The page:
As you can see from the images above, the Pocket is certainly capable of capturing images with good detail in good light. Colors seem to be pretty accurate, and being able to capture in RAW certainly gives you an advantage if you want to do more editing in post. Having the gimbal built in also allows you to capture images handheld at slower shutter speeds, which is certainly an advantage as you'll see below.
Images captured at lower light are quite acceptable too, given the camera is only using a 1/ 2.3-inch sensor. There isn't as much noise as you might expect from such a small sensor, and while details are lost due to noise reduction, the video captured at high ISO settings is still very useable. The audio capture from the internal microphones is commendable too as a good amount of detail was picked up in all the videos we recorded.
We really like how small the DJI Osmo Pocket is. It’s a fuss-free solution that you can easily bring around with you to whip out at a moment’s notice. Being able to work standalone or with the added features of the Mimo app gives you the flexibility to change the way you work and capture the moment based on the situation. And of course, DJI’s gimbal technology lets you “float” the camera with ease, allowing you to do more without needing a tripod.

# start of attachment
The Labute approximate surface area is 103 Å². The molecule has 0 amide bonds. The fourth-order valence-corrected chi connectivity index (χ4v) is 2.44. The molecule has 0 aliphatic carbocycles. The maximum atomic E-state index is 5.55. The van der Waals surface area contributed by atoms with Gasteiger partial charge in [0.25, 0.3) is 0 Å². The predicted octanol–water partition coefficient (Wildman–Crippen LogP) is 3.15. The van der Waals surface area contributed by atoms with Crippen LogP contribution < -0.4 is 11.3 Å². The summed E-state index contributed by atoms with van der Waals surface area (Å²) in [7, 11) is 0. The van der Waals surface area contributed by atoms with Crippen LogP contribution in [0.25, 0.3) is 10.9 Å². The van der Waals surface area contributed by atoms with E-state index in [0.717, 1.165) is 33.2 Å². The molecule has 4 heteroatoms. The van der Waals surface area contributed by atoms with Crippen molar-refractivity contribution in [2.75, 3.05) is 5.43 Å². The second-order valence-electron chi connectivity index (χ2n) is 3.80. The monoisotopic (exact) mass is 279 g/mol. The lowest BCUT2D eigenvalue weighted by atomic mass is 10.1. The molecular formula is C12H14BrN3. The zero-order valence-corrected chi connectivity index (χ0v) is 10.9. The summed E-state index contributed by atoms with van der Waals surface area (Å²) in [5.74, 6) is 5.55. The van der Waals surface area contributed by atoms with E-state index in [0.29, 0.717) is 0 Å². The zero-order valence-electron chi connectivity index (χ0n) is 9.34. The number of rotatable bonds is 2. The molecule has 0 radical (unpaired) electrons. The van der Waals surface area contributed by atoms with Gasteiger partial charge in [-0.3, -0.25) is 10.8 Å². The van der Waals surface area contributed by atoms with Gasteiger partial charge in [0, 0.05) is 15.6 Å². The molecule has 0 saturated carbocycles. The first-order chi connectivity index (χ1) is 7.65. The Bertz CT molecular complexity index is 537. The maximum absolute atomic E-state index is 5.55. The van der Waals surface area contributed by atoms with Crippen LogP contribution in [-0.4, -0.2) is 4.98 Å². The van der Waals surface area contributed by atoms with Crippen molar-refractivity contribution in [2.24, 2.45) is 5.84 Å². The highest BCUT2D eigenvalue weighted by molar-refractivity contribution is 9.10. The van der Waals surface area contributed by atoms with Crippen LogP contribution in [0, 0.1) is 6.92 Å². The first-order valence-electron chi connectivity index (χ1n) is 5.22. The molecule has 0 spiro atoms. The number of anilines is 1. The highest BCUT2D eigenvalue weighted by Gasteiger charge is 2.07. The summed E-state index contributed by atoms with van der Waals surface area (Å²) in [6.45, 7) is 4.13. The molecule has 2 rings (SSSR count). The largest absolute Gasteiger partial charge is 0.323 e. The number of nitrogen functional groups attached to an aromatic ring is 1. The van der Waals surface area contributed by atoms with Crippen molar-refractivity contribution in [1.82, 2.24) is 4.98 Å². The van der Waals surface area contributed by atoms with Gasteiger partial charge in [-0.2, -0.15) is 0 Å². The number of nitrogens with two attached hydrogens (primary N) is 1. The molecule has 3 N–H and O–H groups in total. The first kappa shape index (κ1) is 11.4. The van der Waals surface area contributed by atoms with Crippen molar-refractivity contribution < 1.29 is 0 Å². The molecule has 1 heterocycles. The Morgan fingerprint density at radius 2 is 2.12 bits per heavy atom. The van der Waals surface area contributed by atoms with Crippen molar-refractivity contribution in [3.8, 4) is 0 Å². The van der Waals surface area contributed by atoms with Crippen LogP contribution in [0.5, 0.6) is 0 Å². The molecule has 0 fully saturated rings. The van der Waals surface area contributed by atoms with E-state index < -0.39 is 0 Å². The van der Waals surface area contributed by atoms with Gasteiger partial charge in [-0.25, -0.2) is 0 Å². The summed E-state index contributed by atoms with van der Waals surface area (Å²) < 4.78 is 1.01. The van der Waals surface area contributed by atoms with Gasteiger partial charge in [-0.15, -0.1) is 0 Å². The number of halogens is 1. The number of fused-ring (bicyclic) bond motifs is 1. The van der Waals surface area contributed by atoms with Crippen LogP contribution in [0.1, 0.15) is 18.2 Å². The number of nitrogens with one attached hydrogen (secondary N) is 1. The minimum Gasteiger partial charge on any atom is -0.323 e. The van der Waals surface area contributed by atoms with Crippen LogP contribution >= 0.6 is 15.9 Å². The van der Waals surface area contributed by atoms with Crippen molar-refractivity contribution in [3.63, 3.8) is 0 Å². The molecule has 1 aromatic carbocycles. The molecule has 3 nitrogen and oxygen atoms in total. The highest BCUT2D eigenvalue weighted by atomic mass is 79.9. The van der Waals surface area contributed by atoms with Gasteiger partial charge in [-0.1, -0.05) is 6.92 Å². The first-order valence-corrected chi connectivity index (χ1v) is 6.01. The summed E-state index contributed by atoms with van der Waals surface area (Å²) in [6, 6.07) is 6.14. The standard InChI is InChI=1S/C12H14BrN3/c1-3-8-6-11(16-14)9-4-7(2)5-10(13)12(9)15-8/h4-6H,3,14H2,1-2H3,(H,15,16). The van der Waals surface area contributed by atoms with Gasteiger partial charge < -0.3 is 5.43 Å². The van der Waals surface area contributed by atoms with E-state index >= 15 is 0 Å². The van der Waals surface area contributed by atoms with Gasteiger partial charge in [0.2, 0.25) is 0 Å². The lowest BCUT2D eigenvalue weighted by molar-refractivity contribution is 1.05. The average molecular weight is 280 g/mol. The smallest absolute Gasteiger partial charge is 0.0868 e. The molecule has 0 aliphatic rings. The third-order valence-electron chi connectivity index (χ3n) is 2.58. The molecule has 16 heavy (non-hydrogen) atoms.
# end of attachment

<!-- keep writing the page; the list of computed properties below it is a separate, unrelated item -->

The next thing, of course, is the price. At S$519, the Osmo Pocket costs almost twice as much as the Osmo Mobile 2 and slots itself roughly between GoPro’s Hero 7 Black and the Hero 7 Silver, which retail for S$595 and S$440 respectively. However, the Osmo Mobile 2 doesn’t come with a camera and the GoPro units only have electronic stabilization (or a gimbal), so you could argue that the comparison doesn’t hold well there. But that’s the point – there really is nothing else that is this compact on the market now.
For what it does, we’d say S$519 is well worth the price. Next, we would love to find out how much the accessories cost when they’re released as it looks like these will unleash new usage possibilities for the Osmo Pocket.